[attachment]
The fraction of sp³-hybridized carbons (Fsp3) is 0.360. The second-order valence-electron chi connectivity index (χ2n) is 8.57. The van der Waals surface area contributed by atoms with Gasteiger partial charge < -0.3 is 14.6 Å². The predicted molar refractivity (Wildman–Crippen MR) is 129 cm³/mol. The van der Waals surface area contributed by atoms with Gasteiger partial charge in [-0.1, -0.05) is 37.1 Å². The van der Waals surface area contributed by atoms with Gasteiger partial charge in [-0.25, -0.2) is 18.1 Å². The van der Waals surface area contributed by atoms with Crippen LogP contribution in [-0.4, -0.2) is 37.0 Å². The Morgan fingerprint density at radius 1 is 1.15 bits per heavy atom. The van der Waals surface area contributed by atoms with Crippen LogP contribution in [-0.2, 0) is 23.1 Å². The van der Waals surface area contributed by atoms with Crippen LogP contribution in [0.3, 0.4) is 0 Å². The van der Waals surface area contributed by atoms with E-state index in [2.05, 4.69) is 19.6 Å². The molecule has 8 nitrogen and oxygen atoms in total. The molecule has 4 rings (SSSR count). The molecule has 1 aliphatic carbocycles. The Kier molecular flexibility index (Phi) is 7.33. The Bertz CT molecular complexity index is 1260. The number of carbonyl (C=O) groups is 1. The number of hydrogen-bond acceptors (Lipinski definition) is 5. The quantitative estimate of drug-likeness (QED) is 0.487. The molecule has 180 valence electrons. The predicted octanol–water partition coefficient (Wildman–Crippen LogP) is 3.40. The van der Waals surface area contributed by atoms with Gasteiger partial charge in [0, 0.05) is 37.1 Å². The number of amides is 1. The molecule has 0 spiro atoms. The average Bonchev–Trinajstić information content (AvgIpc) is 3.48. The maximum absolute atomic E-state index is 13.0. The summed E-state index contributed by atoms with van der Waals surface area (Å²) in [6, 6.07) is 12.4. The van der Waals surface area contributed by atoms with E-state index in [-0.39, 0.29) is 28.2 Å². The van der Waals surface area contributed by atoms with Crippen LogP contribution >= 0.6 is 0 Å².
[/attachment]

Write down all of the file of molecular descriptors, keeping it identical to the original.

The fraction of sp³-hybridized carbons (Fsp3) is 0.360. The second-order valence-electron chi connectivity index (χ2n) is 8.57. The van der Waals surface area contributed by atoms with Gasteiger partial charge < -0.3 is 14.6 Å². The predicted molar refractivity (Wildman–Crippen MR) is 129 cm³/mol. The van der Waals surface area contributed by atoms with Gasteiger partial charge in [-0.1, -0.05) is 37.1 Å². The van der Waals surface area contributed by atoms with Gasteiger partial charge in [-0.25, -0.2) is 18.1 Å². The van der Waals surface area contributed by atoms with Crippen LogP contribution in [-0.4, -0.2) is 37.0 Å². The Morgan fingerprint density at radius 1 is 1.15 bits per heavy atom. The van der Waals surface area contributed by atoms with Crippen LogP contribution in [-0.2, 0) is 23.1 Å². The van der Waals surface area contributed by atoms with Crippen LogP contribution in [0.3, 0.4) is 0 Å². The van der Waals surface area contributed by atoms with E-state index in [2.05, 4.69) is 19.6 Å². The molecule has 8 nitrogen and oxygen atoms in total. The molecule has 4 rings (SSSR count). The molecule has 1 aliphatic carbocycles. The Kier molecular flexibility index (Phi) is 7.33. The Bertz CT molecular complexity index is 1260. The number of carbonyl (C=O) groups is 1. The number of hydrogen-bond acceptors (Lipinski definition) is 5. The quantitative estimate of drug-likeness (QED) is 0.487. The molecule has 180 valence electrons. The predicted octanol–water partition coefficient (Wildman–Crippen LogP) is 3.40. The van der Waals surface area contributed by atoms with Gasteiger partial charge in [0, 0.05) is 37.1 Å². The number of amides is 1. The molecule has 0 spiro atoms. The average Bonchev–Trinajstić information content (AvgIpc) is 3.48. The maximum absolute atomic E-state index is 13.0. The summed E-state index contributed by atoms with van der Waals surface area (Å²) in [6, 6.07) is 12.4. The van der Waals surface area contributed by atoms with E-state index in [-0.39, 0.29) is 28.2 Å². The van der Waals surface area contributed by atoms with Crippen LogP contribution >= 0.6 is 0 Å².